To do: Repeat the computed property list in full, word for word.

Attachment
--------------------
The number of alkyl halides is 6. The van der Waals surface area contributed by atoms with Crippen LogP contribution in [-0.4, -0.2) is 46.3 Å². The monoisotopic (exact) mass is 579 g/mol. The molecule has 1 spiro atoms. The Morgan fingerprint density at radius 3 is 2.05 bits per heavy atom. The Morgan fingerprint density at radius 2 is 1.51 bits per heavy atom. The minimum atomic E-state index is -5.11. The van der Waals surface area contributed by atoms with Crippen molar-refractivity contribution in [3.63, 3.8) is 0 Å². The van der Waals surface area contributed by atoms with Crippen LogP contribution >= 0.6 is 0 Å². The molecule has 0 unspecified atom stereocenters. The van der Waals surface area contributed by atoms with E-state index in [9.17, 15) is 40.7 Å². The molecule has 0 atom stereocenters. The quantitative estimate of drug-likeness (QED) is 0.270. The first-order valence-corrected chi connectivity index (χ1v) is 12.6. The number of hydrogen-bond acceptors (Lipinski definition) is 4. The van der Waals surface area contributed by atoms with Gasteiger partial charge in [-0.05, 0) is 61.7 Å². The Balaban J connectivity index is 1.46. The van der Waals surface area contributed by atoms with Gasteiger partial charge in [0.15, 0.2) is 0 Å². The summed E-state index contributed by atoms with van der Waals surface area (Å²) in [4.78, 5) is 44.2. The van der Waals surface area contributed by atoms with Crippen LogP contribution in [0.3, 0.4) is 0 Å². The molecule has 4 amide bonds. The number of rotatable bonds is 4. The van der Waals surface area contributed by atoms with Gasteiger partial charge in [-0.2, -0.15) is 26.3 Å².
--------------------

The number of alkyl halides is 6. The van der Waals surface area contributed by atoms with Crippen LogP contribution in [-0.4, -0.2) is 46.3 Å². The monoisotopic (exact) mass is 579 g/mol. The molecule has 1 spiro atoms. The Morgan fingerprint density at radius 3 is 2.05 bits per heavy atom. The Morgan fingerprint density at radius 2 is 1.51 bits per heavy atom. The minimum atomic E-state index is -5.11. The van der Waals surface area contributed by atoms with Crippen molar-refractivity contribution in [3.63, 3.8) is 0 Å². The van der Waals surface area contributed by atoms with Crippen LogP contribution >= 0.6 is 0 Å². The molecule has 0 unspecified atom stereocenters. The van der Waals surface area contributed by atoms with E-state index in [9.17, 15) is 40.7 Å². The molecule has 0 atom stereocenters. The quantitative estimate of drug-likeness (QED) is 0.270. The first-order valence-corrected chi connectivity index (χ1v) is 12.6. The number of hydrogen-bond acceptors (Lipinski definition) is 4. The van der Waals surface area contributed by atoms with Gasteiger partial charge in [-0.05, 0) is 61.7 Å². The Balaban J connectivity index is 1.46. The van der Waals surface area contributed by atoms with Gasteiger partial charge in [0.15, 0.2) is 0 Å². The summed E-state index contributed by atoms with van der Waals surface area (Å²) in [4.78, 5) is 44.2. The van der Waals surface area contributed by atoms with Crippen LogP contribution in [0.3, 0.4) is 0 Å². The molecule has 4 amide bonds. The number of rotatable bonds is 4. The van der Waals surface area contributed by atoms with Gasteiger partial charge in [-0.2, -0.15) is 26.3 Å².